California Nursery Historical Park
California Nursery Company
LANDERS FAMILY CONTROL
1904 to 1917
From 1904 to 1917 W. V. Eberly was
the manager of the nursery.
He had worked at the Nursery
for many years and been trained by John Rock and was an
accomplished nurseryman in his own right.
Eberly was well known among
nurserymen and served as the second president of the newly
formed California Nursery Association in 1912 (1)
and had been an officer in
various positions in the Pacific Coast NurseryAssociation (2).
Under Eberly’s management, California
Nursery Company continued to grow and thrive.
As he writes in the CNC annual
remarks, “the unequaled
reputation which our trees have, not only on the Pacific Coast,
but in almost every country in the world, is an indication of
the great care we exercise in every detail of our chosen line of
BIG CONTRACTS--PANAMA PACIFIC
In 1915, the Nursery received their
largest and highest profile contract, providing landscaping and
an exhibit for the Panama Pacific Exposition in San Francisco
which celebrated the opening of the Panama Canal.
It was also the fifty year
anniversary of the Nursery.
Part of the plants CNC
supplied for the Exposition were
over a hundred full grown palm
In addition they set up a
“redwood forest” exhibit which won the nursery a Medal of Honor
The level of expertise needed
to successfully transport 100s of multi-ton trees was phenomenal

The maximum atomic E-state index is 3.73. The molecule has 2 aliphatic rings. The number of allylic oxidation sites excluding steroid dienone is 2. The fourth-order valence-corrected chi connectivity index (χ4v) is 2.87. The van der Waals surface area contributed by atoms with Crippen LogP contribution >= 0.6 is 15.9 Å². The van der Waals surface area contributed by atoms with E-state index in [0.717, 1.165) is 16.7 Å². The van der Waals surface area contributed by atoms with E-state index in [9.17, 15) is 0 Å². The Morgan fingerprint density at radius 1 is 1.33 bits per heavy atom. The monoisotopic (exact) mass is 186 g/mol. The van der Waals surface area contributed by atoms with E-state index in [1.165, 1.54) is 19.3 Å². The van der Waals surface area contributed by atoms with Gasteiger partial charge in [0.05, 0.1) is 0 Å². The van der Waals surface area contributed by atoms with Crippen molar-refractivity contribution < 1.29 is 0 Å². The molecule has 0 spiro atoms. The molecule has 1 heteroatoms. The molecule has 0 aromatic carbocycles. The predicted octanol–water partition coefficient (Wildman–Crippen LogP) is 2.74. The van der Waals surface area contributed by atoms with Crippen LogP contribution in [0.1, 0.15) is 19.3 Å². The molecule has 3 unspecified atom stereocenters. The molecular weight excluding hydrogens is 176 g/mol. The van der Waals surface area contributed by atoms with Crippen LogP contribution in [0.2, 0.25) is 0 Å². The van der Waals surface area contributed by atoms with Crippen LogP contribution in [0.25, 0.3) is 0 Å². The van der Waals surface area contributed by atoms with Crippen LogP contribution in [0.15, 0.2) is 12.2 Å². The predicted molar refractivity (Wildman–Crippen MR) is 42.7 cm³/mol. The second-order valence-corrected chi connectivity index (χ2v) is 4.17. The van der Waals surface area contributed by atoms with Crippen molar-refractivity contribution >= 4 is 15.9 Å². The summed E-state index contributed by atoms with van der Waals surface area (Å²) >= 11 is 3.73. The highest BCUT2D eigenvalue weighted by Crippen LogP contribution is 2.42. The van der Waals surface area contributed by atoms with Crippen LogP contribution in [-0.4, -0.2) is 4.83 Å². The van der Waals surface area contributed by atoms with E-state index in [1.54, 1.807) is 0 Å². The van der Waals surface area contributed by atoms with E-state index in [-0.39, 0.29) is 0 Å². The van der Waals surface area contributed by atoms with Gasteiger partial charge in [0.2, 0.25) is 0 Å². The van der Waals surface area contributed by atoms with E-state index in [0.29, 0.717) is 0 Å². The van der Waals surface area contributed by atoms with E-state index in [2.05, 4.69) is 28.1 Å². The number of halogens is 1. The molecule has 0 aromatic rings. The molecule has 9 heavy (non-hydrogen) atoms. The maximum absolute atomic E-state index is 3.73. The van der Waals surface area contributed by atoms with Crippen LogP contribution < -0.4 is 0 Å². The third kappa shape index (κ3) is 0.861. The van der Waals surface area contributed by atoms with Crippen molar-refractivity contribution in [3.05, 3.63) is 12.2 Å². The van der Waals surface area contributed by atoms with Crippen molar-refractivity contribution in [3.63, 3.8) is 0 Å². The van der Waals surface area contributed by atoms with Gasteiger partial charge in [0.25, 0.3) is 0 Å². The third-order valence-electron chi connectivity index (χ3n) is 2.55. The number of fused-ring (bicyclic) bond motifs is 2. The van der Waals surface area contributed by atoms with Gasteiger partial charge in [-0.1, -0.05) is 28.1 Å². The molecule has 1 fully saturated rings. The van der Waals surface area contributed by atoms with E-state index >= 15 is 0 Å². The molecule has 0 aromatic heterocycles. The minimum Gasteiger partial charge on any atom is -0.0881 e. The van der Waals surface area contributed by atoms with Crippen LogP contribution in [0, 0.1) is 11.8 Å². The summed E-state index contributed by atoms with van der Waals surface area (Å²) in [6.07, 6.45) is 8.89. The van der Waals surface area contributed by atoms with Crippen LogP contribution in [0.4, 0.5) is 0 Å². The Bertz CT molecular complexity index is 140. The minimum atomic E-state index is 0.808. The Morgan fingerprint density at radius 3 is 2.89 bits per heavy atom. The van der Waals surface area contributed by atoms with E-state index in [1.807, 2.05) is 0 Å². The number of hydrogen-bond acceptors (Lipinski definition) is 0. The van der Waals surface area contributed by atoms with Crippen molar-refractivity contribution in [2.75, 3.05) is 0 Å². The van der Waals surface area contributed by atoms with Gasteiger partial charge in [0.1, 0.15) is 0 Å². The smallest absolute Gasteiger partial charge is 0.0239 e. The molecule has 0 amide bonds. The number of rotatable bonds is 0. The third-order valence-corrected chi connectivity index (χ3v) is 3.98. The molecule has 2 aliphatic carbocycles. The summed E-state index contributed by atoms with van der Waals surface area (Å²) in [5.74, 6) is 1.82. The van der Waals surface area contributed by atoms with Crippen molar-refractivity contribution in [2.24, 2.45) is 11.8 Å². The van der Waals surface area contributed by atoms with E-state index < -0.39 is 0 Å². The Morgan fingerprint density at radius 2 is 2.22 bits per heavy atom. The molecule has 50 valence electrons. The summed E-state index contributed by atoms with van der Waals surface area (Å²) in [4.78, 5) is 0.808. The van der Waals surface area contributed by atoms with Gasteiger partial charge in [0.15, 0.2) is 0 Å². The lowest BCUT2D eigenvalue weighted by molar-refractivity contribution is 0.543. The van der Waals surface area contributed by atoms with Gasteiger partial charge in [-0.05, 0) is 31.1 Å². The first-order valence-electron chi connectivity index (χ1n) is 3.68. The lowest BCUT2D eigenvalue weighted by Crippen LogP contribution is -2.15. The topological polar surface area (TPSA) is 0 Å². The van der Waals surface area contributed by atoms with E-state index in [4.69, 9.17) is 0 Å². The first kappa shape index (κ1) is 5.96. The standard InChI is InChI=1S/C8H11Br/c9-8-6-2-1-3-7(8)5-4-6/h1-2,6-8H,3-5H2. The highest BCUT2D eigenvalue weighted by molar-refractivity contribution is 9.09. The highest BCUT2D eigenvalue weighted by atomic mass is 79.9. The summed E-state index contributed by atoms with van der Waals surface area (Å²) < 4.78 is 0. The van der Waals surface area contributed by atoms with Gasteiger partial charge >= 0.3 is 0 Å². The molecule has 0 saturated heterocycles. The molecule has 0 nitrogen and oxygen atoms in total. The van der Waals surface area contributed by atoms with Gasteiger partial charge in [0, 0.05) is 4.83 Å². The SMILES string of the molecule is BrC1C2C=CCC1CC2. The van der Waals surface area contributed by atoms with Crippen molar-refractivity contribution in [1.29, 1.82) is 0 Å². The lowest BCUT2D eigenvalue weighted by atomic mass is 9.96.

and showcased CNC’s well deserved reputation in preparation and
shipping of healthy trees.
William J. Landers, a San Francisco
financier, was the majority owner of the CNCo up until 1907,
owning 590 out of 1000 shares of CNC stock.
Landers had long interest in
the nursery and had been one of the initial investors and, as of
1900, was the only original director remaining on the board.
While serving as president, William
J. Landers ordered the upgrading of the infrastructure of the
Nursery including the construction of a Nursery Office and a
Cottage for use as a summer home for the Landers family.
The office and cottage are
both beautiful buildings and were reputedly designed by famed
architect Bernard Maybeck, designer of the Palace of Fine Arts
in San Francisco.
William J. Landers was injured during
the 1906 earthquake in San Francisco and died in 1907.
His son, William H. Landers
took over for his father in 1908 and by 1913 he served as
president of the California Nursery Corporation.
W.H. Landers remained as
president until 1917 when it was sold
to George Roeding.
Frederick Roeding, another German
immigrant who made his money in banking in San Francisco,
had invested in 80,000 acres in Fresno with a group of
partners. The property was relatively worthless until the
train was put through in 1870 and M.J. Church created an
irrigation system that would allow farming in the area. In
1883 Frederick Roeding, in partnership with Gustav Eisen (a
fig expert) started the Fancher Creek Nursery. By 1886 he
was ready to write the business off as a learning experience
but his oldest son, George Christian Roeding, persuaded his
father to allow him to run the nursery for a year after his
graduation from high school. His father wanted him to attend
a university but George was determined to follow his passion
While George Roeding was
successfully building up the Fancher Creek Nursery (in his
first year he did not break even, he actually made a profit
of $3500, to his father's astonishment and joy), Rock
continued his exemplary work at the California Nursery